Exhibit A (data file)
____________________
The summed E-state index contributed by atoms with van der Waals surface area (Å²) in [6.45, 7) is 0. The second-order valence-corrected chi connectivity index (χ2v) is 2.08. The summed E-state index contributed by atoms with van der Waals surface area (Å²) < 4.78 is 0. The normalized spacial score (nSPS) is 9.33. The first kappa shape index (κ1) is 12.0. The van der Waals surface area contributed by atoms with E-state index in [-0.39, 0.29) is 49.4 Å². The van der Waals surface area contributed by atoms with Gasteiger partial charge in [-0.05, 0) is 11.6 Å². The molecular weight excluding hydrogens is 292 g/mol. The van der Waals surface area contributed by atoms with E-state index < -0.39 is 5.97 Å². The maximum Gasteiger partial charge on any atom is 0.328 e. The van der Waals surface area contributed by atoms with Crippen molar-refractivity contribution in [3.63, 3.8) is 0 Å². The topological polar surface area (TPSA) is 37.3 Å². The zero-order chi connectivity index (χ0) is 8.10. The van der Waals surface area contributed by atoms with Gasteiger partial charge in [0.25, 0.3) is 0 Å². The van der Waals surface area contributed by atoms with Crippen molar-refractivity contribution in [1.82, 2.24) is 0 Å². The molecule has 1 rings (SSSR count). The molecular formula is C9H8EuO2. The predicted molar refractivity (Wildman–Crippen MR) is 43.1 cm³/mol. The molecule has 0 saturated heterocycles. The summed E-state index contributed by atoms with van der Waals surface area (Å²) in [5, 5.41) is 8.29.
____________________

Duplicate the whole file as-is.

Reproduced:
The summed E-state index contributed by atoms with van der Waals surface area (Å²) in [6.45, 7) is 0. The second-order valence-corrected chi connectivity index (χ2v) is 2.08. The summed E-state index contributed by atoms with van der Waals surface area (Å²) < 4.78 is 0. The normalized spacial score (nSPS) is 9.33. The first kappa shape index (κ1) is 12.0. The van der Waals surface area contributed by atoms with E-state index in [-0.39, 0.29) is 49.4 Å². The van der Waals surface area contributed by atoms with Gasteiger partial charge in [-0.05, 0) is 11.6 Å². The molecular weight excluding hydrogens is 292 g/mol. The van der Waals surface area contributed by atoms with E-state index < -0.39 is 5.97 Å². The maximum Gasteiger partial charge on any atom is 0.328 e. The van der Waals surface area contributed by atoms with Crippen molar-refractivity contribution in [3.63, 3.8) is 0 Å². The topological polar surface area (TPSA) is 37.3 Å². The zero-order chi connectivity index (χ0) is 8.10. The van der Waals surface area contributed by atoms with Gasteiger partial charge in [0.25, 0.3) is 0 Å². The van der Waals surface area contributed by atoms with Crippen molar-refractivity contribution in [1.82, 2.24) is 0 Å². The molecule has 1 rings (SSSR count). The molecular formula is C9H8EuO2. The predicted molar refractivity (Wildman–Crippen MR) is 43.1 cm³/mol. The molecule has 0 saturated heterocycles. The summed E-state index contributed by atoms with van der Waals surface area (Å²) in [5, 5.41) is 8.29.